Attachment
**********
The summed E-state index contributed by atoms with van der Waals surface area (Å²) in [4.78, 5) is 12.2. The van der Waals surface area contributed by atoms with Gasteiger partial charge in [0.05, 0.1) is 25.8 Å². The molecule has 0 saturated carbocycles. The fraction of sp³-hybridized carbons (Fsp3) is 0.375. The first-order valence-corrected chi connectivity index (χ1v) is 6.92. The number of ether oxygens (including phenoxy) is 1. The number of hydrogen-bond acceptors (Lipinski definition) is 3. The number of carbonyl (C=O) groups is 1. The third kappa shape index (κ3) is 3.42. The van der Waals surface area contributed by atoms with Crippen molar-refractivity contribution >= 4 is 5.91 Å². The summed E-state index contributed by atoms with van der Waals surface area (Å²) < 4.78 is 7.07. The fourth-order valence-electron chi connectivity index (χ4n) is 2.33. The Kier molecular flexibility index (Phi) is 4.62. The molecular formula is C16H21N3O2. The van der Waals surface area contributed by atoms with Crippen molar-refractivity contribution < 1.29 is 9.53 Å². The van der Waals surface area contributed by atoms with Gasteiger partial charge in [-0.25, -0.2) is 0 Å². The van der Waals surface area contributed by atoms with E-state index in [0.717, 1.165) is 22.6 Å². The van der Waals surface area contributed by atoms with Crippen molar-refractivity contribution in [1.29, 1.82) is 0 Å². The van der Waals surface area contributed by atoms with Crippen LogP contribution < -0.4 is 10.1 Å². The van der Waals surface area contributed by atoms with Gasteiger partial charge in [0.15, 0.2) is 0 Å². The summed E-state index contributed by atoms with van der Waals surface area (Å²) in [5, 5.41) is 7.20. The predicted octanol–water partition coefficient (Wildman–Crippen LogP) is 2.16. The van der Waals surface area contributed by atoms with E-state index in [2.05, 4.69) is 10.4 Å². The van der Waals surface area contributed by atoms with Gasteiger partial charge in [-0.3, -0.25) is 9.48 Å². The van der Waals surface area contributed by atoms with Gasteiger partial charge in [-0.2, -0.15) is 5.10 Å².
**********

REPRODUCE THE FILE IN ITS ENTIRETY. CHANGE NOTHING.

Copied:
The summed E-state index contributed by atoms with van der Waals surface area (Å²) in [4.78, 5) is 12.2. The van der Waals surface area contributed by atoms with Gasteiger partial charge in [0.05, 0.1) is 25.8 Å². The molecule has 0 saturated carbocycles. The fraction of sp³-hybridized carbons (Fsp3) is 0.375. The first-order valence-corrected chi connectivity index (χ1v) is 6.92. The number of ether oxygens (including phenoxy) is 1. The number of hydrogen-bond acceptors (Lipinski definition) is 3. The number of carbonyl (C=O) groups is 1. The third kappa shape index (κ3) is 3.42. The van der Waals surface area contributed by atoms with Crippen molar-refractivity contribution >= 4 is 5.91 Å². The summed E-state index contributed by atoms with van der Waals surface area (Å²) < 4.78 is 7.07. The fourth-order valence-electron chi connectivity index (χ4n) is 2.33. The Kier molecular flexibility index (Phi) is 4.62. The molecular formula is C16H21N3O2. The van der Waals surface area contributed by atoms with Crippen molar-refractivity contribution < 1.29 is 9.53 Å². The van der Waals surface area contributed by atoms with Gasteiger partial charge in [-0.25, -0.2) is 0 Å². The van der Waals surface area contributed by atoms with E-state index in [0.717, 1.165) is 22.6 Å². The van der Waals surface area contributed by atoms with Crippen molar-refractivity contribution in [1.29, 1.82) is 0 Å². The van der Waals surface area contributed by atoms with Crippen LogP contribution < -0.4 is 10.1 Å². The van der Waals surface area contributed by atoms with Gasteiger partial charge in [0.15, 0.2) is 0 Å². The summed E-state index contributed by atoms with van der Waals surface area (Å²) in [5, 5.41) is 7.20. The predicted octanol–water partition coefficient (Wildman–Crippen LogP) is 2.16. The van der Waals surface area contributed by atoms with E-state index in [2.05, 4.69) is 10.4 Å². The van der Waals surface area contributed by atoms with Gasteiger partial charge in [-0.3, -0.25) is 9.48 Å². The van der Waals surface area contributed by atoms with Gasteiger partial charge in [-0.2, -0.15) is 5.10 Å².